Corporates and private equity firms have grown so apprehensive that a whiff of something like unsatisfactory margins is enough to end a courtship—even before the due diligence process begins.
“I have had two recent examples where investors have not moved forward,” says Saksena. One target was a “high-margin, high-growth distributor,” the other a software reseller. Both failed partly because “investors were concerned that margins may not continue in 2023 and beyond,” although vendor concentration and other factors were also at play.
“Investors often are simply passing on investment opportunities rather than even engaging with third-party accounting firms on formal due diligence if they believe margins and growth are not sustainable,” he says.
Recent M&A data shows fewer deals are getting done. Dealogic reported a 35% nosedive in deal value to $3.7 trillion for 2022, compared to the $5.6 trillion peak in 2021. In 2022, M&A volumes in the US fell by about 41% to $1.5 trillion, while Europe and Asia-Pacific (excluding Japan) saw a 27% and 24% drop, respectively.
“In 2021 and the first half of 2022, deal activity was going gangbusters due to a more favorable economic climate,” says Paul, Weiss partner Sinclair. But higher interest rates are making deals more expensive.
This year, expect dealmakers to lean on their outside advisers “more and more, to ensure that deals are thoroughly ‘diligenced,’” Sinclair says. They’ll also double down on “existing risk-shifting tools,” such as representations and warranties (R&W) insurance, as well as special indemnities and earnouts.
40|73 Capital’s Saksena agrees, especially when it comes to R&W insurance, expensive policies that buyers purchase to cover their hides in the event that a target isn’t on the up and up. R&W is too pricey for deals under $25 million, so for mid-market buyers the diligence process must be precise.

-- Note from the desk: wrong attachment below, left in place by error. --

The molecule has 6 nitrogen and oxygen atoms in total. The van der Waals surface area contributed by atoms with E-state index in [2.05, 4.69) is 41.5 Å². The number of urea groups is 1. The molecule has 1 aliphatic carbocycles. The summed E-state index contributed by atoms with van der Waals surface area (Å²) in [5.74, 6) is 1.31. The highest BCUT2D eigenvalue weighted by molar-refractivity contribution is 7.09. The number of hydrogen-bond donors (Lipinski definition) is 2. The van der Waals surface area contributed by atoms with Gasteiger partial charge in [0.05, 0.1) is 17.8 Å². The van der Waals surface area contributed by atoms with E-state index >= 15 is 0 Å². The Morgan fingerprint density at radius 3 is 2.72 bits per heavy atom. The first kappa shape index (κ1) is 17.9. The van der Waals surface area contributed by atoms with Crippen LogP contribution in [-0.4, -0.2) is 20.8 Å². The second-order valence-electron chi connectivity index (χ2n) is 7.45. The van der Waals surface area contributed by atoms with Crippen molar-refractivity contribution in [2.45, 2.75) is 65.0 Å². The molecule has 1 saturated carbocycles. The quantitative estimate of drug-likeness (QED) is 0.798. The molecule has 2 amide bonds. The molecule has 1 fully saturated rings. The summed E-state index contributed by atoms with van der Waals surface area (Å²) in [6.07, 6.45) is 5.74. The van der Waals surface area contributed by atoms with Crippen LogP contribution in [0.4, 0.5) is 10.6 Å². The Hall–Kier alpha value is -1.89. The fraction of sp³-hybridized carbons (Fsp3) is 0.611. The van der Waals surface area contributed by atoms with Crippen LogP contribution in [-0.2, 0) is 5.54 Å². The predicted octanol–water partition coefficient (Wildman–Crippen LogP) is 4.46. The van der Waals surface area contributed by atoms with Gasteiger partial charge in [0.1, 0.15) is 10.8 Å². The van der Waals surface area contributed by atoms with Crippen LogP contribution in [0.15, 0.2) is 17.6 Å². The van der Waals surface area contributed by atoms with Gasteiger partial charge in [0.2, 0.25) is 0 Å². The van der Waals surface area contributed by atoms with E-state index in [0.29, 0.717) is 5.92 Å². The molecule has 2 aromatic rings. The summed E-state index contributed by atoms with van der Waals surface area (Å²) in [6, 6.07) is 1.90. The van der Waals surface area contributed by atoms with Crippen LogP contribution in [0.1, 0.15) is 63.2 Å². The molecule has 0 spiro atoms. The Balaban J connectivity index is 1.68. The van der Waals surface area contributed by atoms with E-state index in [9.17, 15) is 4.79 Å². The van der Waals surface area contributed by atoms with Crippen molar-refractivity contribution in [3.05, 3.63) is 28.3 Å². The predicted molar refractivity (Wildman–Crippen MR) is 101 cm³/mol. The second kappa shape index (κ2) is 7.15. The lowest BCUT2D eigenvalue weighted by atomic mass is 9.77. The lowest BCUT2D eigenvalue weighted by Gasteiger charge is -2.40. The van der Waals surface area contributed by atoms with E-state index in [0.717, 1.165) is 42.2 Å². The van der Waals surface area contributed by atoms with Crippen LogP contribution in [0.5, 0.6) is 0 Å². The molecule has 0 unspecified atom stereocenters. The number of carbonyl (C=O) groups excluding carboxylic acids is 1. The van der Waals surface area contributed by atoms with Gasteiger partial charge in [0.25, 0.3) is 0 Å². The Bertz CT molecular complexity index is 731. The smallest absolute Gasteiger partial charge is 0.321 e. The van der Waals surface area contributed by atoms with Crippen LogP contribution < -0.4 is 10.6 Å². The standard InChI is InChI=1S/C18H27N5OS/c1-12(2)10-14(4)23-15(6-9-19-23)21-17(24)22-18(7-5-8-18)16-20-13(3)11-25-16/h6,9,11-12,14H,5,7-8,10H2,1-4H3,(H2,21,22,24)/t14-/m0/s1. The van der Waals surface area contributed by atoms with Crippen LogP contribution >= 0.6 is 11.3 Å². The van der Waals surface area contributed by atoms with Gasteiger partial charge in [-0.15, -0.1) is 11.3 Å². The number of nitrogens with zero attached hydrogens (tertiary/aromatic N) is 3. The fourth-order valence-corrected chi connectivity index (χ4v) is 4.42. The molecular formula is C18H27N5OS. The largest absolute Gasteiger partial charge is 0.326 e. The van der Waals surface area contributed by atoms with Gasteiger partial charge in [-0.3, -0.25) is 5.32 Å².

“For larger deals, investors are using reps and warranties insurance to protect their downside,” Saksena says. The premium for R&W insurance is typically a percentage of the limit of coverage—as much as 4%. And if an M&A transaction is $100 million, the R&W insurance limit may be 10%, or $10 million.
Despite the current lull in M&A activity, corporates and private equity firms continue to hire third-party consultants, especially for specialized expertise. “For example,” Saksena offers, “your team may make an impact investment in an opportunity zone that would require the support of specialized tax lawyers and tax accounting assistance with knowledge of the opportunity zone program.” A firm focused on a particular sector, such as clean energy, will tap experts in, say, wind and solar.
Due diligence also varies depending on the type of deal being done. In the case of FTX and Binance, the deal would have required “real-time balance sheet information, customer-depository information and fund-flows information,” Saksena explains.
But no matter what type of transaction is in the works, successful due diligence depends on having a reliable team in place with the ability and tools to give clients a heads-up on issues such as customer concentration, supply chain problems, stiff competition and recession vulnerability.
And just because something looks awry once a deal closes, that doesn’t mean buyers should feel remorseful.
In fact, today’s buyers have more leverage to reallocate post-closing risk to sellers, “rather than simply going pencils down on a potentially problematic deal,” Sinclair says. “Many times, creative contractual provisions and risk-shifting mechanisms can address thorny issues that crop up in diligence and help get a transaction over the finish line.”